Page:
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Check Out Ira (Irina) Storozhenko’s Story

Today we’d like to introduce you to Ira (Irina) Storozhenko.

Hi Ira (Irina), please kick things off for us with an introduction to yourself and your story.
I decided to get into film directing when I was sixteen. I don’t think it was a conscious decision but I do remember the strong desire I had. I could not imagine doing anything else but telling stories by juxtaposing images. However, my parents did not want me to get into filmmaking because in Russia, it was equal to being unemployed until the rest of your life (at least back then, it was one of the prime stereotypes my parents had along with all other prejudices). I had to fight hard for my choice. I rejected applying to any other universities except the All-Russian State University of Cinematography. That decision caused a big scandal in my family. I got through the first tour and realized that I had a big obstacle on my way. Due to my age (I was 16 when I was applying into the program), many teachers thought that I was too young to be a director. My chances were very low. Magically, I got in. And since that time, I had to prove every day, every hour to all teachers and to my parents that I deserve the career I wanted. I can’t say that it has been easy but I never had any single moment when I would be hesitant about the choice I’ve made. After I graduated Russian University and had a few years working in Russian film industry, I decided to try my luck and apply into AFI Conservatory. It sounded crazy back then. I was ready to leave everything I was working hard for in Russia and completely change my life. It was not an easy decision but it felt so right.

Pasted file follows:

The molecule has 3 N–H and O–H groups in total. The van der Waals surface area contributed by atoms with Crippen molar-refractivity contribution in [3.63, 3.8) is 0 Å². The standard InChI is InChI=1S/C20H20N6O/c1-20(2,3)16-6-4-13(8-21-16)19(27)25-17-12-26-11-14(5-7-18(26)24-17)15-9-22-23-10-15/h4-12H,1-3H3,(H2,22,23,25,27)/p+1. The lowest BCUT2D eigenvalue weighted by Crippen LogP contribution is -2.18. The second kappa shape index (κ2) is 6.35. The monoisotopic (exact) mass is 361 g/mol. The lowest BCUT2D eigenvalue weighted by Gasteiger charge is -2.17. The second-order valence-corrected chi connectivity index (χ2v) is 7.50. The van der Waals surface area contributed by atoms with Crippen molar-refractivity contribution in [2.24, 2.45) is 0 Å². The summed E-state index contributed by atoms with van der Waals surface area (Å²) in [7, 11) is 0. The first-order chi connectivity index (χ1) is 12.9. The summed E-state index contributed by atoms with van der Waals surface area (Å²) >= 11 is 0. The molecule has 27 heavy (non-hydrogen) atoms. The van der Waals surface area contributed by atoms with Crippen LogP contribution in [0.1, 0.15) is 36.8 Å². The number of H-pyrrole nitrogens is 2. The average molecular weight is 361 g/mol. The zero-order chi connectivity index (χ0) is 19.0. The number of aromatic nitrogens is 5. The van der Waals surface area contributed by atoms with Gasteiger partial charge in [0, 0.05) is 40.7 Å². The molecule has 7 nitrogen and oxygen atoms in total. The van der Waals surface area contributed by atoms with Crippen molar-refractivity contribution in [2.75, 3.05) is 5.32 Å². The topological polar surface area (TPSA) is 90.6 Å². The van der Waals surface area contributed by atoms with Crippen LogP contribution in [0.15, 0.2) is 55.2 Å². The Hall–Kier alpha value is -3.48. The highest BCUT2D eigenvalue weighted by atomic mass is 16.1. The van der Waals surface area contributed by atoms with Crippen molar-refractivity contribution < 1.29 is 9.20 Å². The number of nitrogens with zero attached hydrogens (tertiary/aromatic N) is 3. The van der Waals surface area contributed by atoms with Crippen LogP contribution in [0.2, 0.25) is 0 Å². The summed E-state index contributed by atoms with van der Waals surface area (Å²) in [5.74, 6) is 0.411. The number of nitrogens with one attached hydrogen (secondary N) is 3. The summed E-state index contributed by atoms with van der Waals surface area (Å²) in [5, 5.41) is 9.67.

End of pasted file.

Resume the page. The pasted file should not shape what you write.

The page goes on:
I applied to AFI Conservatory. I remember how nervous I was when it was time to hear the decision – I could not even open an email from AFI and I had to ask my friend to do it for me. I got accepted into the program. I was happy and very excited to begin my first steps in Hollywood as a filmmaker.

Would you say it’s been a smooth road, and if not what are some of the biggest challenges you’ve faced along the way?
I think every creative person has challenges on the way towards success.

Coming from Russia, I was prepared to work twice as hard to achieve the best possible result. Back in my country, I had faced so many times the situation when my voice would not be heard and my ideas would be constantly rejected. But I had a dream and a strong belief that one day it will be different. And since I entered AFI Conservatory – my dream has come true. I’ve met so many unique and talented people: classmates and mentors. And every one of them has always been very supportive.